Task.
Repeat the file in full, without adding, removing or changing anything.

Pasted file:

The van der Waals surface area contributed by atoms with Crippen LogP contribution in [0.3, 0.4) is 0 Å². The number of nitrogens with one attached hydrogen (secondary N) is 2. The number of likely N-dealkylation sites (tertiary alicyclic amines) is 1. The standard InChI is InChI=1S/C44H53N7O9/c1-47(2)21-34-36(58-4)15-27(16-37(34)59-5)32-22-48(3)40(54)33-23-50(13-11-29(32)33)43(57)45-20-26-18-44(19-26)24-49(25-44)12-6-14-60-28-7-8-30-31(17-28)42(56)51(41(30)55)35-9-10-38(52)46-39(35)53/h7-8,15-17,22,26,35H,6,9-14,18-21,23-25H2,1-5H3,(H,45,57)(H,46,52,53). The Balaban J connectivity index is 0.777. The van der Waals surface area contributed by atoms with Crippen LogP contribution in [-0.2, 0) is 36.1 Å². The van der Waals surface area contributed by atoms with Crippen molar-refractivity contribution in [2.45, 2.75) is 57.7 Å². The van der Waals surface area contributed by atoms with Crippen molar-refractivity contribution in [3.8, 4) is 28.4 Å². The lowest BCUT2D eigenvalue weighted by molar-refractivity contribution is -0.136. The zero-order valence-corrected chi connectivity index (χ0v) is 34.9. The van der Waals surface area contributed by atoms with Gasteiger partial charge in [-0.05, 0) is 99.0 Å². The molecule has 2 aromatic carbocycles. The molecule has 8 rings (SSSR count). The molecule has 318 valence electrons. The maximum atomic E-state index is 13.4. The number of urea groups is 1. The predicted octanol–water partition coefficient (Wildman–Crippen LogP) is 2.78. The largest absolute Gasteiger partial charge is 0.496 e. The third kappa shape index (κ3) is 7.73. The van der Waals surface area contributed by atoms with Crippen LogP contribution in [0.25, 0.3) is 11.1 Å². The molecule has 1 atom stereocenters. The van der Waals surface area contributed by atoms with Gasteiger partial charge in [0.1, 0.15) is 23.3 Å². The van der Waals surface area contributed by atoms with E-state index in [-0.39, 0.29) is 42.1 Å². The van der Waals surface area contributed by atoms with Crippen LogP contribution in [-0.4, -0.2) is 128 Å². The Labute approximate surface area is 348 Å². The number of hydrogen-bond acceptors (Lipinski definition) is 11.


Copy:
The van der Waals surface area contributed by atoms with Crippen LogP contribution in [0.3, 0.4) is 0 Å². The number of nitrogens with one attached hydrogen (secondary N) is 2. The number of likely N-dealkylation sites (tertiary alicyclic amines) is 1. The standard InChI is InChI=1S/C44H53N7O9/c1-47(2)21-34-36(58-4)15-27(16-37(34)59-5)32-22-48(3)40(54)33-23-50(13-11-29(32)33)43(57)45-20-26-18-44(19-26)24-49(25-44)12-6-14-60-28-7-8-30-31(17-28)42(56)51(41(30)55)35-9-10-38(52)46-39(35)53/h7-8,15-17,22,26,35H,6,9-14,18-21,23-25H2,1-5H3,(H,45,57)(H,46,52,53). The Balaban J connectivity index is 0.777. The van der Waals surface area contributed by atoms with Crippen LogP contribution in [-0.2, 0) is 36.1 Å². The van der Waals surface area contributed by atoms with Crippen molar-refractivity contribution in [2.45, 2.75) is 57.7 Å². The van der Waals surface area contributed by atoms with Crippen molar-refractivity contribution in [3.8, 4) is 28.4 Å². The lowest BCUT2D eigenvalue weighted by molar-refractivity contribution is -0.136. The zero-order valence-corrected chi connectivity index (χ0v) is 34.9. The van der Waals surface area contributed by atoms with Gasteiger partial charge in [-0.05, 0) is 99.0 Å². The molecule has 2 aromatic carbocycles. The molecule has 8 rings (SSSR count). The molecule has 318 valence electrons. The maximum atomic E-state index is 13.4. The number of urea groups is 1. The predicted octanol–water partition coefficient (Wildman–Crippen LogP) is 2.78. The largest absolute Gasteiger partial charge is 0.496 e. The third kappa shape index (κ3) is 7.73. The van der Waals surface area contributed by atoms with Crippen LogP contribution in [0.25, 0.3) is 11.1 Å². The molecule has 1 atom stereocenters. The van der Waals surface area contributed by atoms with Gasteiger partial charge in [0.1, 0.15) is 23.3 Å². The van der Waals surface area contributed by atoms with E-state index in [-0.39, 0.29) is 42.1 Å². The van der Waals surface area contributed by atoms with Crippen LogP contribution in [-0.4, -0.2) is 128 Å². The Labute approximate surface area is 348 Å². The number of hydrogen-bond acceptors (Lipinski definition) is 11.